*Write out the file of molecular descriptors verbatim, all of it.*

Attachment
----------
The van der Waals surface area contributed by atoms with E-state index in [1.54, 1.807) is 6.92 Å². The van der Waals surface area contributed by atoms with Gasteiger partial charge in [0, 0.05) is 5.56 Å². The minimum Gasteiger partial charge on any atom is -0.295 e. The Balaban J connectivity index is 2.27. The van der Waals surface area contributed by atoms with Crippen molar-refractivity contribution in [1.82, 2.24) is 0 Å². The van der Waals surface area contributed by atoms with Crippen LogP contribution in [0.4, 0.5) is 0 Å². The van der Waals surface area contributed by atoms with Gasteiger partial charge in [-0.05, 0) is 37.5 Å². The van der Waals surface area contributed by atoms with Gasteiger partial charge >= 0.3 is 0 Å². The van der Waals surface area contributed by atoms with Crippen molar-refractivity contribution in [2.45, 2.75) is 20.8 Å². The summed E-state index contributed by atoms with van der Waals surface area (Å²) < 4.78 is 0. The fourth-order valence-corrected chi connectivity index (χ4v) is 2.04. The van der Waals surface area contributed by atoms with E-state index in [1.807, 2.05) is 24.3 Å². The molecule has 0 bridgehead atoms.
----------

The van der Waals surface area contributed by atoms with E-state index in [1.54, 1.807) is 6.92 Å². The van der Waals surface area contributed by atoms with Gasteiger partial charge in [0, 0.05) is 5.56 Å². The minimum Gasteiger partial charge on any atom is -0.295 e. The Balaban J connectivity index is 2.27. The van der Waals surface area contributed by atoms with Crippen molar-refractivity contribution in [1.82, 2.24) is 0 Å². The van der Waals surface area contributed by atoms with Crippen LogP contribution in [0.4, 0.5) is 0 Å². The van der Waals surface area contributed by atoms with Gasteiger partial charge in [-0.05, 0) is 37.5 Å². The van der Waals surface area contributed by atoms with Gasteiger partial charge >= 0.3 is 0 Å². The van der Waals surface area contributed by atoms with Crippen molar-refractivity contribution in [2.45, 2.75) is 20.8 Å². The summed E-state index contributed by atoms with van der Waals surface area (Å²) < 4.78 is 0. The fourth-order valence-corrected chi connectivity index (χ4v) is 2.04. The van der Waals surface area contributed by atoms with E-state index in [1.807, 2.05) is 24.3 Å². The molecule has 0 bridgehead atoms.